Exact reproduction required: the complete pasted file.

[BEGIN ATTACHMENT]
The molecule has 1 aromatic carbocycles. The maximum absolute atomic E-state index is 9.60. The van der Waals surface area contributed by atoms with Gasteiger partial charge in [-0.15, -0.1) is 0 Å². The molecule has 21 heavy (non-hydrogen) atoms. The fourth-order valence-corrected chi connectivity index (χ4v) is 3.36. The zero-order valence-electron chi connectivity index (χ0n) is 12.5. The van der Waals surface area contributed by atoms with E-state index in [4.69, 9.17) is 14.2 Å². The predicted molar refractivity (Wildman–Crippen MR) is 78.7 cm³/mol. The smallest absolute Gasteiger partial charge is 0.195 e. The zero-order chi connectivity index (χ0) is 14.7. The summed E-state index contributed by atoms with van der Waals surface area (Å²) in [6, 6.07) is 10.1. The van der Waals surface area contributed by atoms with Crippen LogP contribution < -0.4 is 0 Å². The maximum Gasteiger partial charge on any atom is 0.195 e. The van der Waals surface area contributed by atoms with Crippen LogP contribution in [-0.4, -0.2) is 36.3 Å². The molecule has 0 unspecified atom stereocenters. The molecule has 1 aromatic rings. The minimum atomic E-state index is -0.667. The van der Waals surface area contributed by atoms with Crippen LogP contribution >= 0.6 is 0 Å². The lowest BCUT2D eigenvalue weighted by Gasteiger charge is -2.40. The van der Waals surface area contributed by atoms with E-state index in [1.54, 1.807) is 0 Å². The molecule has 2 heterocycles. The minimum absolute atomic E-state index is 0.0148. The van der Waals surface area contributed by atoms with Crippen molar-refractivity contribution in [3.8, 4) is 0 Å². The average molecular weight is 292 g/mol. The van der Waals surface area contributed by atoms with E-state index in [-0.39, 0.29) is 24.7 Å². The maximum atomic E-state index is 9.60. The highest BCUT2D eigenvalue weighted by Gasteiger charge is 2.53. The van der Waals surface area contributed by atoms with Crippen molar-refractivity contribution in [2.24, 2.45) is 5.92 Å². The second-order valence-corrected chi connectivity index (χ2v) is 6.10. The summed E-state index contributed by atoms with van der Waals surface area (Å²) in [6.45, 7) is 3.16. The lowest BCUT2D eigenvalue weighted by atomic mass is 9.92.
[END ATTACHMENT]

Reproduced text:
The molecule has 1 aromatic carbocycles. The maximum absolute atomic E-state index is 9.60. The van der Waals surface area contributed by atoms with Gasteiger partial charge in [-0.15, -0.1) is 0 Å². The molecule has 21 heavy (non-hydrogen) atoms. The fourth-order valence-corrected chi connectivity index (χ4v) is 3.36. The zero-order valence-electron chi connectivity index (χ0n) is 12.5. The van der Waals surface area contributed by atoms with E-state index in [4.69, 9.17) is 14.2 Å². The predicted molar refractivity (Wildman–Crippen MR) is 78.7 cm³/mol. The smallest absolute Gasteiger partial charge is 0.195 e. The zero-order chi connectivity index (χ0) is 14.7. The summed E-state index contributed by atoms with van der Waals surface area (Å²) in [6, 6.07) is 10.1. The van der Waals surface area contributed by atoms with Crippen LogP contribution < -0.4 is 0 Å². The maximum Gasteiger partial charge on any atom is 0.195 e. The van der Waals surface area contributed by atoms with Crippen LogP contribution in [-0.4, -0.2) is 36.3 Å². The molecule has 0 unspecified atom stereocenters. The molecule has 1 aromatic rings. The minimum atomic E-state index is -0.667. The van der Waals surface area contributed by atoms with Crippen LogP contribution >= 0.6 is 0 Å². The lowest BCUT2D eigenvalue weighted by Gasteiger charge is -2.40. The van der Waals surface area contributed by atoms with E-state index in [1.54, 1.807) is 0 Å². The molecule has 2 heterocycles. The minimum absolute atomic E-state index is 0.0148. The van der Waals surface area contributed by atoms with Crippen molar-refractivity contribution in [3.8, 4) is 0 Å². The average molecular weight is 292 g/mol. The van der Waals surface area contributed by atoms with E-state index in [-0.39, 0.29) is 24.7 Å². The maximum atomic E-state index is 9.60. The highest BCUT2D eigenvalue weighted by Gasteiger charge is 2.53. The van der Waals surface area contributed by atoms with Crippen molar-refractivity contribution in [2.24, 2.45) is 5.92 Å². The second-order valence-corrected chi connectivity index (χ2v) is 6.10. The summed E-state index contributed by atoms with van der Waals surface area (Å²) in [6.45, 7) is 3.16. The lowest BCUT2D eigenvalue weighted by atomic mass is 9.92.